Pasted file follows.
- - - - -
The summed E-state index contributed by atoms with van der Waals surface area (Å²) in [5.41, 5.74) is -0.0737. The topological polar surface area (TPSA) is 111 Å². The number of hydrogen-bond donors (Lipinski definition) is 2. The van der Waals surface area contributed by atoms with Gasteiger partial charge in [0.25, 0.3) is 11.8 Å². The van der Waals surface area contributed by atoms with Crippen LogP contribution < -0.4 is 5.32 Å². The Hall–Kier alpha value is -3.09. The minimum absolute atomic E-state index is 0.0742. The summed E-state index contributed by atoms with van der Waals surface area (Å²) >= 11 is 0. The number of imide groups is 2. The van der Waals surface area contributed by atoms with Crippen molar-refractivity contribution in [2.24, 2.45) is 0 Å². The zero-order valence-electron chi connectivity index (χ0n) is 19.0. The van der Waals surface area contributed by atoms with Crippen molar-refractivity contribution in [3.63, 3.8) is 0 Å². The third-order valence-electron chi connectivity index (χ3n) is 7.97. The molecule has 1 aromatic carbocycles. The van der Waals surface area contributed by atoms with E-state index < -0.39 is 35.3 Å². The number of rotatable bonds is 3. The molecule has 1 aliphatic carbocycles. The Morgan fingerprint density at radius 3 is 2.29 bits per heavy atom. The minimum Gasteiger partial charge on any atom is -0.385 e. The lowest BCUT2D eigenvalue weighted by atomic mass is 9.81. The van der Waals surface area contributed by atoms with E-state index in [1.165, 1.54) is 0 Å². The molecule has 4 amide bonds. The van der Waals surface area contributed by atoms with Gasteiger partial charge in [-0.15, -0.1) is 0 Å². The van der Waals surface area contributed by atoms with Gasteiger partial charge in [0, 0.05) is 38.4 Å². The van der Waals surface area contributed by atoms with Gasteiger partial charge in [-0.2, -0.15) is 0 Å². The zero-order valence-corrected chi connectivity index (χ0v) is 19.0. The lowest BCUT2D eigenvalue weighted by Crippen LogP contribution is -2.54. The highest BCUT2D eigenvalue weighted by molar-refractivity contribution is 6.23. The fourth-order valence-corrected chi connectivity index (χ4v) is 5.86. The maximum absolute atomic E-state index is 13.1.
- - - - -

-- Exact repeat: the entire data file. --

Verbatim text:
The summed E-state index contributed by atoms with van der Waals surface area (Å²) in [5.41, 5.74) is -0.0737. The topological polar surface area (TPSA) is 111 Å². The number of hydrogen-bond donors (Lipinski definition) is 2. The van der Waals surface area contributed by atoms with Gasteiger partial charge in [0.25, 0.3) is 11.8 Å². The van der Waals surface area contributed by atoms with Crippen LogP contribution < -0.4 is 5.32 Å². The Hall–Kier alpha value is -3.09. The minimum absolute atomic E-state index is 0.0742. The summed E-state index contributed by atoms with van der Waals surface area (Å²) >= 11 is 0. The number of imide groups is 2. The van der Waals surface area contributed by atoms with Crippen molar-refractivity contribution in [2.24, 2.45) is 0 Å². The zero-order valence-electron chi connectivity index (χ0n) is 19.0. The van der Waals surface area contributed by atoms with Crippen molar-refractivity contribution in [3.63, 3.8) is 0 Å². The third-order valence-electron chi connectivity index (χ3n) is 7.97. The molecule has 1 aromatic carbocycles. The van der Waals surface area contributed by atoms with E-state index < -0.39 is 35.3 Å². The number of rotatable bonds is 3. The molecule has 1 aliphatic carbocycles. The Morgan fingerprint density at radius 3 is 2.29 bits per heavy atom. The minimum Gasteiger partial charge on any atom is -0.385 e. The lowest BCUT2D eigenvalue weighted by atomic mass is 9.81. The van der Waals surface area contributed by atoms with E-state index in [1.165, 1.54) is 0 Å². The molecule has 4 amide bonds. The van der Waals surface area contributed by atoms with Gasteiger partial charge in [-0.15, -0.1) is 0 Å². The van der Waals surface area contributed by atoms with Gasteiger partial charge in [0, 0.05) is 38.4 Å². The van der Waals surface area contributed by atoms with Gasteiger partial charge in [-0.2, -0.15) is 0 Å². The zero-order valence-corrected chi connectivity index (χ0v) is 19.0. The lowest BCUT2D eigenvalue weighted by Crippen LogP contribution is -2.54. The highest BCUT2D eigenvalue weighted by molar-refractivity contribution is 6.23. The fourth-order valence-corrected chi connectivity index (χ4v) is 5.86. The maximum absolute atomic E-state index is 13.1.